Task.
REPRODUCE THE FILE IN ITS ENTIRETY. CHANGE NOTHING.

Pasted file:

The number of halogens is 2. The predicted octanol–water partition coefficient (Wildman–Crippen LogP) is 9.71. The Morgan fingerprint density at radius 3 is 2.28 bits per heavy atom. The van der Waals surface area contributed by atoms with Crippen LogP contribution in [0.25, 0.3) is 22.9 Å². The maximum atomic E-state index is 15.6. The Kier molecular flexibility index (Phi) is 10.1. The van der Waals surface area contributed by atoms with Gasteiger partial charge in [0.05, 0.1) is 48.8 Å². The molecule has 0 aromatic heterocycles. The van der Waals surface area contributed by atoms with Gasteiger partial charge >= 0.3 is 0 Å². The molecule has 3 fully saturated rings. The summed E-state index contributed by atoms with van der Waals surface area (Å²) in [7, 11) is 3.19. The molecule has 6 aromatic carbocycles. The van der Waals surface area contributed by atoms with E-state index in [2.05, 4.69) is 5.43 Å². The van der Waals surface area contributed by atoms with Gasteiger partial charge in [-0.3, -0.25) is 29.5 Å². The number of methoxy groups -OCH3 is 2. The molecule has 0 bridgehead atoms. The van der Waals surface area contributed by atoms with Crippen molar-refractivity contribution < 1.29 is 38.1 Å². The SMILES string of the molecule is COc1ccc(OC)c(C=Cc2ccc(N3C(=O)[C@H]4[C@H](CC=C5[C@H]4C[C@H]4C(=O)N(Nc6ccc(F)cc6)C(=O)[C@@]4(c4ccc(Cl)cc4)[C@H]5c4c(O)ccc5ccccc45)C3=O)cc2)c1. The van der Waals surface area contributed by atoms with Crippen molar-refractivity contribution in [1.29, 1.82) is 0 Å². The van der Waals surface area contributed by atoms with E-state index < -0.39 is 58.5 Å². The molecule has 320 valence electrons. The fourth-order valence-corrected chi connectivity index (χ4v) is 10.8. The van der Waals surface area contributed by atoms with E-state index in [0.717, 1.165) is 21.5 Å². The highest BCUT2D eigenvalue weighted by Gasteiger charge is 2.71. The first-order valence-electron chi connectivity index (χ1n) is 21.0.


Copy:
The number of halogens is 2. The predicted octanol–water partition coefficient (Wildman–Crippen LogP) is 9.71. The Morgan fingerprint density at radius 3 is 2.28 bits per heavy atom. The van der Waals surface area contributed by atoms with Crippen LogP contribution in [0.25, 0.3) is 22.9 Å². The maximum atomic E-state index is 15.6. The Kier molecular flexibility index (Phi) is 10.1. The van der Waals surface area contributed by atoms with Gasteiger partial charge in [0.05, 0.1) is 48.8 Å². The molecule has 0 aromatic heterocycles. The van der Waals surface area contributed by atoms with Gasteiger partial charge >= 0.3 is 0 Å². The molecule has 3 fully saturated rings. The summed E-state index contributed by atoms with van der Waals surface area (Å²) in [7, 11) is 3.19. The molecule has 6 aromatic carbocycles. The van der Waals surface area contributed by atoms with E-state index in [2.05, 4.69) is 5.43 Å². The van der Waals surface area contributed by atoms with Gasteiger partial charge in [-0.3, -0.25) is 29.5 Å². The number of methoxy groups -OCH3 is 2. The molecule has 0 bridgehead atoms. The van der Waals surface area contributed by atoms with Crippen molar-refractivity contribution < 1.29 is 38.1 Å². The SMILES string of the molecule is COc1ccc(OC)c(C=Cc2ccc(N3C(=O)[C@H]4[C@H](CC=C5[C@H]4C[C@H]4C(=O)N(Nc6ccc(F)cc6)C(=O)[C@@]4(c4ccc(Cl)cc4)[C@H]5c4c(O)ccc5ccccc45)C3=O)cc2)c1. The van der Waals surface area contributed by atoms with Crippen molar-refractivity contribution in [1.29, 1.82) is 0 Å². The van der Waals surface area contributed by atoms with E-state index < -0.39 is 58.5 Å². The molecule has 320 valence electrons. The fourth-order valence-corrected chi connectivity index (χ4v) is 10.8. The van der Waals surface area contributed by atoms with E-state index in [0.717, 1.165) is 21.5 Å². The highest BCUT2D eigenvalue weighted by Gasteiger charge is 2.71. The first-order valence-electron chi connectivity index (χ1n) is 21.0.